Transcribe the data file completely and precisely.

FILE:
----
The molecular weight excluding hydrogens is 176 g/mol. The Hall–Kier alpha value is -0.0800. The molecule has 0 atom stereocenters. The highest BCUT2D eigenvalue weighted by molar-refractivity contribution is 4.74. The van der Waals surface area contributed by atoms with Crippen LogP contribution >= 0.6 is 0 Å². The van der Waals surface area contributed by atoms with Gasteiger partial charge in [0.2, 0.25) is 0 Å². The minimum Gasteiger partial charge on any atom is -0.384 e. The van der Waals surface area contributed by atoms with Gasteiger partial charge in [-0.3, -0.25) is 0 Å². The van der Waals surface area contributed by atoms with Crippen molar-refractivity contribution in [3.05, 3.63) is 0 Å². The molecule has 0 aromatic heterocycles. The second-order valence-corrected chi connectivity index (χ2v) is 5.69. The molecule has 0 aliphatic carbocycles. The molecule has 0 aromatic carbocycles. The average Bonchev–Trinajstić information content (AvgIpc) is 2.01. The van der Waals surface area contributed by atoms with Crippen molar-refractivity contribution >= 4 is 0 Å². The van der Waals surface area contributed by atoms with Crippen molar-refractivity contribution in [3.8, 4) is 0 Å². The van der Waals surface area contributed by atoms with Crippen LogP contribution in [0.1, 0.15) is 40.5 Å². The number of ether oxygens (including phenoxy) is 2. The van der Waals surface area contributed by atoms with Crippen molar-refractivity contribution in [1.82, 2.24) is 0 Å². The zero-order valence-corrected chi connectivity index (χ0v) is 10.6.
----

The molecular weight excluding hydrogens is 176 g/mol. The Hall–Kier alpha value is -0.0800. The molecule has 0 atom stereocenters. The highest BCUT2D eigenvalue weighted by molar-refractivity contribution is 4.74. The van der Waals surface area contributed by atoms with Crippen LogP contribution >= 0.6 is 0 Å². The van der Waals surface area contributed by atoms with Gasteiger partial charge in [0.2, 0.25) is 0 Å². The minimum Gasteiger partial charge on any atom is -0.384 e. The van der Waals surface area contributed by atoms with Gasteiger partial charge in [-0.3, -0.25) is 0 Å². The van der Waals surface area contributed by atoms with Crippen molar-refractivity contribution in [3.05, 3.63) is 0 Å². The molecule has 0 aromatic heterocycles. The second-order valence-corrected chi connectivity index (χ2v) is 5.69. The molecule has 0 aliphatic carbocycles. The molecule has 0 aromatic carbocycles. The average Bonchev–Trinajstić information content (AvgIpc) is 2.01. The van der Waals surface area contributed by atoms with Crippen molar-refractivity contribution >= 4 is 0 Å². The van der Waals surface area contributed by atoms with Crippen molar-refractivity contribution in [3.8, 4) is 0 Å². The van der Waals surface area contributed by atoms with Crippen LogP contribution in [0.1, 0.15) is 40.5 Å². The number of ether oxygens (including phenoxy) is 2. The van der Waals surface area contributed by atoms with Crippen molar-refractivity contribution in [1.82, 2.24) is 0 Å². The zero-order valence-corrected chi connectivity index (χ0v) is 10.6.